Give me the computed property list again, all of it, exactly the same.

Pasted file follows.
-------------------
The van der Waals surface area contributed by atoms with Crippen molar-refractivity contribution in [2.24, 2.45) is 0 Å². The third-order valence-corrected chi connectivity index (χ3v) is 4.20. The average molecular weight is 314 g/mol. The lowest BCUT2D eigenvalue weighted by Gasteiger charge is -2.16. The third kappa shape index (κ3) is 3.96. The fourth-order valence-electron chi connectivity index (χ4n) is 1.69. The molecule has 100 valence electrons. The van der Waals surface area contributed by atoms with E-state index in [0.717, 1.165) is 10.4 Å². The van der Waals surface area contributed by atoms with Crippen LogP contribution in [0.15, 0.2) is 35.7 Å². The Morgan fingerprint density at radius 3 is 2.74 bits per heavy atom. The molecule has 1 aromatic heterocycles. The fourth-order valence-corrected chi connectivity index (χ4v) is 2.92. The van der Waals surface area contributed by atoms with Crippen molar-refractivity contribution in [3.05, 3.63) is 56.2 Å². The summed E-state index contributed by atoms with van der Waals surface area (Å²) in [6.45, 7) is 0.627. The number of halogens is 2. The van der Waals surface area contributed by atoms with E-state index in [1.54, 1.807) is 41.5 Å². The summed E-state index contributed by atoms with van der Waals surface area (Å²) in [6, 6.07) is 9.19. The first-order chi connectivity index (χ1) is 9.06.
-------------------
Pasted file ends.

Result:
The van der Waals surface area contributed by atoms with Crippen molar-refractivity contribution in [2.24, 2.45) is 0 Å². The third-order valence-corrected chi connectivity index (χ3v) is 4.20. The average molecular weight is 314 g/mol. The lowest BCUT2D eigenvalue weighted by Gasteiger charge is -2.16. The third kappa shape index (κ3) is 3.96. The fourth-order valence-electron chi connectivity index (χ4n) is 1.69. The molecule has 100 valence electrons. The van der Waals surface area contributed by atoms with E-state index in [0.717, 1.165) is 10.4 Å². The van der Waals surface area contributed by atoms with Crippen LogP contribution in [0.15, 0.2) is 35.7 Å². The Morgan fingerprint density at radius 3 is 2.74 bits per heavy atom. The molecule has 1 aromatic heterocycles. The fourth-order valence-corrected chi connectivity index (χ4v) is 2.92. The van der Waals surface area contributed by atoms with Crippen molar-refractivity contribution in [3.05, 3.63) is 56.2 Å². The summed E-state index contributed by atoms with van der Waals surface area (Å²) in [6.45, 7) is 0.627. The number of halogens is 2. The van der Waals surface area contributed by atoms with E-state index in [1.54, 1.807) is 41.5 Å². The summed E-state index contributed by atoms with van der Waals surface area (Å²) in [6, 6.07) is 9.19. The first-order chi connectivity index (χ1) is 9.06.